Thursday, August 9, 2018

How Academic Pricing Works: A Fantasy Dialog

I recently engaged in a Twitter conversation with respected colleagues about institutions that charge an extra fee for online courses. They were arguing that this fee was arbitrary and unfair and I agree totally. However, some of their comments suggested that they don't have the experience that I do with the (often arbitrary) fees that get charged. I immediately imagined how the conversation might have gone, Let me emphasize - this is imaginary, but based on my experience is a completely plausible scenario.

Date: 2010
Place: Provost's Office, Major State Unversity
Present: Dean, Provost

Dean: I think it's time we expanded our distance-ed courses. The students really want the option.
Provost: That's great! How much extra revenue can we pull in? We could really use it after the state cuts.
Dean: Well... it's not really going to bring in anything other than the tuition. And we have some expenses - we really need to hire an instructional designer, and we're going to need to license a better LMS. I was hoping you could find a way to provide some extra resources. I figure we need $250,000
Provost: That's a nice idea, but I got nothing. You need to figure out how to fund it. What if you charged a fee for the online courses?
Dean: That doesn't seem right - I mean, we charge the same for all our in-person courses no matter what they cost. These students aren't even going to take up classroom space.
Provost: Yeah, I hear you, but we need the money. How many students do you think you'll have online?
Dean: We'll easily have 2,500 in a year.
Provost: So, we can charge them $100 each and that should do it. I'll talk to the CFO And if this works out we can try to figure out another way to fund it in a year or two when the budget recovers.

Date: 2014
Place: Provost's Office
Present: Dean, New Provost (2013)

Dean: I wanted to talk about the fee for online courses.
Provost: Oh, OK. What about it? Do you want to raise it?
Dean: Well, we did it to start up our program, but the old Provost agreed it wasn't really fair and it was a stopgap. We should drop it.
Provost: How much does it bring in?
Dean: It's actually up to about $750,000 a year
Provost: Well, if you drop it, how are you going to make up the $750,000?
Dean: Don't you think we could get a baseline increase to cover it?
Provost: Not really. You want to hire new faculty don't you? And then there's the cost of the settlement for that tenure dispute, that's going to be at least $250,000. Revenue is revenue. If we can that, YOU have to make it up. I don't have that kind of money sitting around, despite what the Senate Budget Committee says.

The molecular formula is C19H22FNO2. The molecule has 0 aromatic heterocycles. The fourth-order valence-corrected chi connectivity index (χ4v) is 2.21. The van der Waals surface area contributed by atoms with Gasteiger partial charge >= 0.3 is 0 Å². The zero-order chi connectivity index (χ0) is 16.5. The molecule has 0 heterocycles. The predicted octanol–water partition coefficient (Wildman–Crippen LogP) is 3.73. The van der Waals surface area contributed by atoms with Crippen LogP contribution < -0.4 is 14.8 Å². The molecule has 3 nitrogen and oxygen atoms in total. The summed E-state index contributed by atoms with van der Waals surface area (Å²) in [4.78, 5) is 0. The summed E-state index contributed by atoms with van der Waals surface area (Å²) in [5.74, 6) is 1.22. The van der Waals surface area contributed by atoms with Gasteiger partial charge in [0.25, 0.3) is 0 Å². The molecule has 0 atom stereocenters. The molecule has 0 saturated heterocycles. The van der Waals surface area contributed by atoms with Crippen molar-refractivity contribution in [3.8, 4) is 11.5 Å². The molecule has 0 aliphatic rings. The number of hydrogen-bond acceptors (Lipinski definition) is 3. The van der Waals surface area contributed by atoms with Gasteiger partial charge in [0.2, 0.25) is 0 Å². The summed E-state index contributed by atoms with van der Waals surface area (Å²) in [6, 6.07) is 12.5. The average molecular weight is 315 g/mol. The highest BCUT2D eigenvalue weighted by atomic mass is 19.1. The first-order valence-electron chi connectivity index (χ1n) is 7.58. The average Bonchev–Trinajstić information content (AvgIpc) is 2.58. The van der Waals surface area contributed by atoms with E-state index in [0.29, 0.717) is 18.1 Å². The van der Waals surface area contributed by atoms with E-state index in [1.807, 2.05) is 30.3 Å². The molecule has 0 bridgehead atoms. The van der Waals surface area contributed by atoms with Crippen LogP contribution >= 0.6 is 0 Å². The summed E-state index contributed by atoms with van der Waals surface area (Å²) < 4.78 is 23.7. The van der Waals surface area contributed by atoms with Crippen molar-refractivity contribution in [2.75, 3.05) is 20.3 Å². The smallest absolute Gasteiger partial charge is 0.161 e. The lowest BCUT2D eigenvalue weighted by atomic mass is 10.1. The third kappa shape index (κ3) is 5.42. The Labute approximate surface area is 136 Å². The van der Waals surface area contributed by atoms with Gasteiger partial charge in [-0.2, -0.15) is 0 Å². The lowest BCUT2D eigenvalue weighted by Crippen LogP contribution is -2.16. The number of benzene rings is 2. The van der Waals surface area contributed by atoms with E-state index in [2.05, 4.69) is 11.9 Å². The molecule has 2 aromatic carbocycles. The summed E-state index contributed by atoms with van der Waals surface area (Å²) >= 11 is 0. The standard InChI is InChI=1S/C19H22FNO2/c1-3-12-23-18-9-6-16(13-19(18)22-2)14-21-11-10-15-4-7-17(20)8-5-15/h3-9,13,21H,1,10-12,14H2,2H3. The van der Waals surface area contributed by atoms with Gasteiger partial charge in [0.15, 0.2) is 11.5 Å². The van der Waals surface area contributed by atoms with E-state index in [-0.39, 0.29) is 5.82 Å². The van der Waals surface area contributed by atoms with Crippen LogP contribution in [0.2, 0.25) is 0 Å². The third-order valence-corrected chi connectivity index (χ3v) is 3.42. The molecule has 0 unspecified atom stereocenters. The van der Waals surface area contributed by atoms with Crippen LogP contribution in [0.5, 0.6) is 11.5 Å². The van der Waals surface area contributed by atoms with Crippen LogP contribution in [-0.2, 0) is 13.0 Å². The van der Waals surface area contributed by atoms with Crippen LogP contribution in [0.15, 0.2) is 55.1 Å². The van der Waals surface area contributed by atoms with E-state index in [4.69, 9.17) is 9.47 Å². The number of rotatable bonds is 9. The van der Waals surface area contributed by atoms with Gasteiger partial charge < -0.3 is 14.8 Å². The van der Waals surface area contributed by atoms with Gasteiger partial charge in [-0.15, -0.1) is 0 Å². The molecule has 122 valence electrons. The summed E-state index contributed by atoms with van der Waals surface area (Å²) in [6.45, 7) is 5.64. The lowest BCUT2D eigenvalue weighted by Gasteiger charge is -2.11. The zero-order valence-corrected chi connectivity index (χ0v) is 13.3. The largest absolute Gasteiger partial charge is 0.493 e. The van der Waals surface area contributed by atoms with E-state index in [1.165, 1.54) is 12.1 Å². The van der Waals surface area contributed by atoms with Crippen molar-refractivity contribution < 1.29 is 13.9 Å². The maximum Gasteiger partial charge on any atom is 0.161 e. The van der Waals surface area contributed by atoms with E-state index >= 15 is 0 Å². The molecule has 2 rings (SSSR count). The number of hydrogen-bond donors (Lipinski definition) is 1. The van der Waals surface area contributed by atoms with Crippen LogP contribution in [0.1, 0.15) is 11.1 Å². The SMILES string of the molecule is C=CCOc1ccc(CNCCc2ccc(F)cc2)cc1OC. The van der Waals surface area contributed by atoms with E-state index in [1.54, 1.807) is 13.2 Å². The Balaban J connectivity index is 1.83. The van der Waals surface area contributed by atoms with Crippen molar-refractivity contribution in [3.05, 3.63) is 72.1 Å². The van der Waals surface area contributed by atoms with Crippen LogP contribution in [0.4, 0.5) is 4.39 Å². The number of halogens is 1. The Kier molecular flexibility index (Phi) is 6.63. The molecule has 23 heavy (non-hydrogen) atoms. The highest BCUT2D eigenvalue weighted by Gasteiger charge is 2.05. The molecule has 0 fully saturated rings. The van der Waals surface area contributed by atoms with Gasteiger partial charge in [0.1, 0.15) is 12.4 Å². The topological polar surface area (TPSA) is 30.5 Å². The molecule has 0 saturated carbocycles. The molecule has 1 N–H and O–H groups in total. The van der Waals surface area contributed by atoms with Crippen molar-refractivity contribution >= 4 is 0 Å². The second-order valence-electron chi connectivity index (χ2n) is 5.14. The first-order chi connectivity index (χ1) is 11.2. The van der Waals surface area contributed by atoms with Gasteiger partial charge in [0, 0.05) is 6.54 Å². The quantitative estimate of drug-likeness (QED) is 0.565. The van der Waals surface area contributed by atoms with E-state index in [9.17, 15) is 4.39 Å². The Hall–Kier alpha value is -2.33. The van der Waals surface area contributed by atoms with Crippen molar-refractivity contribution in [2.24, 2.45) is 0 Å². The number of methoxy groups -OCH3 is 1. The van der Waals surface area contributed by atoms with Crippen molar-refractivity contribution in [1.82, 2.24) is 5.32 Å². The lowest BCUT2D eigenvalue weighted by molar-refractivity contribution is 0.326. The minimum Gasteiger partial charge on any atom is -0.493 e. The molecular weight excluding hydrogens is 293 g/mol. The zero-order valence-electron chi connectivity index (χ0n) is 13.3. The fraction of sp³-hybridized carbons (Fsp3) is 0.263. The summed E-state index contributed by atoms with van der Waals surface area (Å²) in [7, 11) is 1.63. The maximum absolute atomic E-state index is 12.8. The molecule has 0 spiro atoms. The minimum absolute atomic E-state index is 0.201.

Dean: Well, OK, they never complain about it so I guess it's not that big a deal.

Date: 2018
Place: Provost's Office
Present: New Dean (2015), New Provost (2017)
Provost: I want to talk to you about the online course fee
Dean: Yeah, I can't find anyone who even remembers why we have it
Provost: Well it's a good thing we do. The President has asked me to come up with a million we can give back to go into Advancement to support the Capital Campaign. I figure we can use $500,000 of that fee revenue. And I'm going to need $250,000 to support the consultant for our assessment project.
Dean: So I can keep $250,000? We really need that to pay the instructional designer. We could use another one but I'll hold that position open.
Provost: Thanks for helping out. And let's think about going to $150, it's not really that much and it's been $100 for a long time.


Wednesday, March 14, 2018

Lessons from Protesting

photo CC-BY-NC-SA 3.0

As I watch the activity on campuses around the US on #NationalWalkoutDay, I'm vividly reminded of my own experience as a student growing up in the last great era of student protest.

In 1968 I was in sixth grade at Mar Vista Elementary in Los Angeles. 1968 was a remarkable, violent, turbulent, divided year, not just in the US but notably in Mexico and much of Europe. I'm the oldest in my family, but I had friends with brothers and sisters at UCLA, Venice High, and other centers of protest - as well as friends with siblings, cousins, and neighbors in the middle of the violence that was the US intervention in Vietnam.

At some point, a group of us at Mar Vista decided we needed to protest. I honestly can't remember what the issue was, but we decided we would occupy the flagpole in front of the school and prevent the flag from being pulled down at the end of the day. As class ended for the day, we assembled in a ring around the flag pole, sat down, and waited.

As I recall, at some point the campus custodian came to furl the flag and found a small group of 10 and 11 year old kids surrounding it and informing him (politely) that they were protesting and that the flag could not be taken down. He probably scratched his head a couple of times and headed to principal's office to get advice and counsel.

Next, our principal Lorna Round came out to talk to us. She asked us calmly what we were doing and we explained the issue and our actions. She listened patiently and respectfully to her students, who were probably confused both about the meaning and means we had chosen to protest. She was not patronizing, but did inform us that the custodian couldn't go home until the flag was down, so she was hopeful that we could wrap up the protest before too long.

So we sat and maybe sang a song or chanted something, then got up and headed home.

You could say that this was just an act of entitled children (which we mostly were) playing at protest, and you'd be right. But it also taught us that if we spoke up, there were people who would listen. I was also taught by Mrs. Round that respect is the cornerstone of civil society, and that children have ideas and rights, and deserve to be heard. I remember this action more vividly than any civics lessons or lecture on the First Amendment.